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delirium happy

Just keep on trying till you run out of cake

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I presume there's not even any point in my reminding everyone how much of a science geek I am
rho meson
Insomnia can do strange things to a person.

What it decided to do to me today was make me watch the middle of the night GCSE science TV shows that are intended to be recorded by teachers and then shown at school to their pupils when the teacher needs a well deserved break from having to deal with the snot-nosed brats to help reinforce the ideas taught.

It was really really depressing. If that's what gets passed off as science these days, it's little wonder that so many people find it unutterably tedious. It was just a steady drip of random unrelated facts. The bits that are actually interesting (which also happen to be the bits that teach useful skills) about how things work, how we know they work, and how they all fit together were almost entirely absent. May as well have been teaching stamp collecting.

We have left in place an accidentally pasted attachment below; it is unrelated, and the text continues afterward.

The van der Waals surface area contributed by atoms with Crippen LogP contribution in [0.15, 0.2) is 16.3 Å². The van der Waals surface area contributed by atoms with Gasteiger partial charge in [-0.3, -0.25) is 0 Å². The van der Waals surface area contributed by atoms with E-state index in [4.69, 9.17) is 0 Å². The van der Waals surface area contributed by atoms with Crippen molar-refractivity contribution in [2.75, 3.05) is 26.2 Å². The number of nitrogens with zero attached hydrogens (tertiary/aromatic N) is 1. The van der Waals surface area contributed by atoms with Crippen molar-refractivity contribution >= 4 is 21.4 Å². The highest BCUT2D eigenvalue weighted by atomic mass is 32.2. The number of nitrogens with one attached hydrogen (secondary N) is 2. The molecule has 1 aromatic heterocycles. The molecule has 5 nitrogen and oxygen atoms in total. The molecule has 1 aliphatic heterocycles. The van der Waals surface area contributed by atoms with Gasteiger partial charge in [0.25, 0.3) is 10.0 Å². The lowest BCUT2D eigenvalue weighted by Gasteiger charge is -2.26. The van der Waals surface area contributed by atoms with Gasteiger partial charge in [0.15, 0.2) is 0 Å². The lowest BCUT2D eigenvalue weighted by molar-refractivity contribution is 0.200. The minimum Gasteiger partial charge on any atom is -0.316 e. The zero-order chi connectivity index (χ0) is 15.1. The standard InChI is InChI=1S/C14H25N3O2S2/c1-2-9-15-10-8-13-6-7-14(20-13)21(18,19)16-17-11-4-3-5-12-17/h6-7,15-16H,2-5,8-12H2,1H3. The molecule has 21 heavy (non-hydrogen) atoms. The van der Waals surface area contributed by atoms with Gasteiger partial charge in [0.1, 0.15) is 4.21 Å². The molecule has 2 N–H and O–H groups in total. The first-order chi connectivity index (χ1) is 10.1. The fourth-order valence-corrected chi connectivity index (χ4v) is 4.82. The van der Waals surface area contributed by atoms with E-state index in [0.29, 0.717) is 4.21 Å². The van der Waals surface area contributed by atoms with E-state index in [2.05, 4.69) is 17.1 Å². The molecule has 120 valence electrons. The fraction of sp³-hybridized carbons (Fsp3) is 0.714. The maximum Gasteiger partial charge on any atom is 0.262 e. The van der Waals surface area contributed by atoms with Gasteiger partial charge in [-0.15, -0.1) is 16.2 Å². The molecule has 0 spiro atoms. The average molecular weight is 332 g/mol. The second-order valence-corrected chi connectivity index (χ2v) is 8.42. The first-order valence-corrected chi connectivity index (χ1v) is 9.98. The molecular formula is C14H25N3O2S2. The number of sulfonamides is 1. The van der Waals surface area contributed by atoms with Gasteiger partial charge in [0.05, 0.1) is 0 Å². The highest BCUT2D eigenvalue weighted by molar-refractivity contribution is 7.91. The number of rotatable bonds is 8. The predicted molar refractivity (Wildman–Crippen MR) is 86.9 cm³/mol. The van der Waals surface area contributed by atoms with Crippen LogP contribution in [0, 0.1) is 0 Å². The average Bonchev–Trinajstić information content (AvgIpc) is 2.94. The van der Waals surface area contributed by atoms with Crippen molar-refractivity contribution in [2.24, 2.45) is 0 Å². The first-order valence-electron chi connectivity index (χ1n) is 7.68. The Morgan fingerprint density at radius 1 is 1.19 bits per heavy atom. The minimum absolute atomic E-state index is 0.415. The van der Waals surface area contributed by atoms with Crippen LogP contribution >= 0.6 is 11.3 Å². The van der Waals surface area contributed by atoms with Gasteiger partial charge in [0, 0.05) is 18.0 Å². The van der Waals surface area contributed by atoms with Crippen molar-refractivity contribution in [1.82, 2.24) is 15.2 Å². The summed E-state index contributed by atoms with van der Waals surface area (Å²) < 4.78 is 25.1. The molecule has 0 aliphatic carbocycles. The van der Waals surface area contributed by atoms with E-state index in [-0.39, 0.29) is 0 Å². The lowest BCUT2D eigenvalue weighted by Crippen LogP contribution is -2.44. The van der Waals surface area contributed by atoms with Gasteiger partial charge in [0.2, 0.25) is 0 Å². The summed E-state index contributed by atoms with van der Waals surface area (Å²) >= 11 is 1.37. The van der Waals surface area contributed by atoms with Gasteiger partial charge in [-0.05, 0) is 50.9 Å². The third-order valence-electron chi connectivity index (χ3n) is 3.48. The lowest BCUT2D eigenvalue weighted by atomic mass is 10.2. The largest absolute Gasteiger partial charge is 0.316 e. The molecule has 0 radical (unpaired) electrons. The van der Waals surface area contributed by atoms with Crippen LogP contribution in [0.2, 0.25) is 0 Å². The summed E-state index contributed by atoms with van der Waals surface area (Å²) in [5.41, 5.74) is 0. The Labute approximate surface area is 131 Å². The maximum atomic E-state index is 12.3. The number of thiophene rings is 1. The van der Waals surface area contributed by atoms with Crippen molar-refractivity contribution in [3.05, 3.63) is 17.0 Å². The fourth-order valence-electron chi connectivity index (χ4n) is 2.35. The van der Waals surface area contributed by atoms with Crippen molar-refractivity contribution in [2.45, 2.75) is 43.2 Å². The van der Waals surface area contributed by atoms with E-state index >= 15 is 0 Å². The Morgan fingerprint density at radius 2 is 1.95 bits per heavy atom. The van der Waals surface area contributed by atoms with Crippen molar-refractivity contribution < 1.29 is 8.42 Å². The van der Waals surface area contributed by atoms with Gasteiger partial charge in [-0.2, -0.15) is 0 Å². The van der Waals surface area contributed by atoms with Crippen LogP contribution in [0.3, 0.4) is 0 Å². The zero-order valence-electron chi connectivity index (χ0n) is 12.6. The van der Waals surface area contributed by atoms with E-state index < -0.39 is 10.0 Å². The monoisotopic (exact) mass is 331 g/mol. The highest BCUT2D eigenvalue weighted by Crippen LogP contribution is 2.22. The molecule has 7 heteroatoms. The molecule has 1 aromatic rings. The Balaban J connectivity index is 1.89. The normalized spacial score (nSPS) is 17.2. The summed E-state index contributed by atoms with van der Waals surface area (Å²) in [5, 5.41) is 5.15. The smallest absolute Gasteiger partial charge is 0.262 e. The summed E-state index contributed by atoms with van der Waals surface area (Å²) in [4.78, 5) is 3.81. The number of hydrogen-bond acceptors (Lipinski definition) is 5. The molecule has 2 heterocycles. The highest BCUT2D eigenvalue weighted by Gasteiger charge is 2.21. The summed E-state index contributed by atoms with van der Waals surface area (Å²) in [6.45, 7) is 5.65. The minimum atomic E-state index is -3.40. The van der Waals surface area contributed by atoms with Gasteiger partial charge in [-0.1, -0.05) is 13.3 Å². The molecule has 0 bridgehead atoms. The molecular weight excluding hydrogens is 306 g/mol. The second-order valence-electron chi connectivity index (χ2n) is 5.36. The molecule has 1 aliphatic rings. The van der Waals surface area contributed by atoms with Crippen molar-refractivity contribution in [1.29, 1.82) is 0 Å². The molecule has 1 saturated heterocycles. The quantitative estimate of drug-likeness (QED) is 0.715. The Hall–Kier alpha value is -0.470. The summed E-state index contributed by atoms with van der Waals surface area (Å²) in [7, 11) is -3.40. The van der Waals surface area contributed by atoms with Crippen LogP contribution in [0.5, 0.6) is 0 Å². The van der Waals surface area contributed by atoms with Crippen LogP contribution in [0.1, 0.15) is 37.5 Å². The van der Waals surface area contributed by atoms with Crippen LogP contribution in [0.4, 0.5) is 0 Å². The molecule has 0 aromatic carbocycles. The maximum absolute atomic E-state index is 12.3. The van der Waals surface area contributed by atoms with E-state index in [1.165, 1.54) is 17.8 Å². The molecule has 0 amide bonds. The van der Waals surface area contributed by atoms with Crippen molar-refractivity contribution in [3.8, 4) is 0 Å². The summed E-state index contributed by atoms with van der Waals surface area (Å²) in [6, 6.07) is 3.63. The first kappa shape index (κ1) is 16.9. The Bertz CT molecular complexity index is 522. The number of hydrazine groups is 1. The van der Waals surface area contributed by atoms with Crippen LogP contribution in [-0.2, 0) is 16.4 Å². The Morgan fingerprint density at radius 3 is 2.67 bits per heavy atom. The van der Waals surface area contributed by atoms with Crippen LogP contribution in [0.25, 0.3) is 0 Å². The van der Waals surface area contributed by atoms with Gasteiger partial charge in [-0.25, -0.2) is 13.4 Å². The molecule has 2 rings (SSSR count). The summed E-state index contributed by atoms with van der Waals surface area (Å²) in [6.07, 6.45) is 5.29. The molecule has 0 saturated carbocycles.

Every time I hear things like that, I get the urge to explain these things properly, damnit. One day, I will have to get around to writing a physics book. Or a long series of blog posts. Or finding a poor unfortunate victim, holding them captive against their will, and scribbling roughly drawn diagrams at them.

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I'm still mad about that whole uncertainty principle thing you tried to explain to me. Screw you, universe!!

Yes. This.

I really want to write two textbooks, the mathematics one I wish I'd had and an optics one. I will do it someday.

mm, yes... tedious science.
The funny thing was, once I left the education system, I came across a book that I think should be required reading for *every* secondary schoolchild. Bill Bryson's "A Short History of Nearly Everything".

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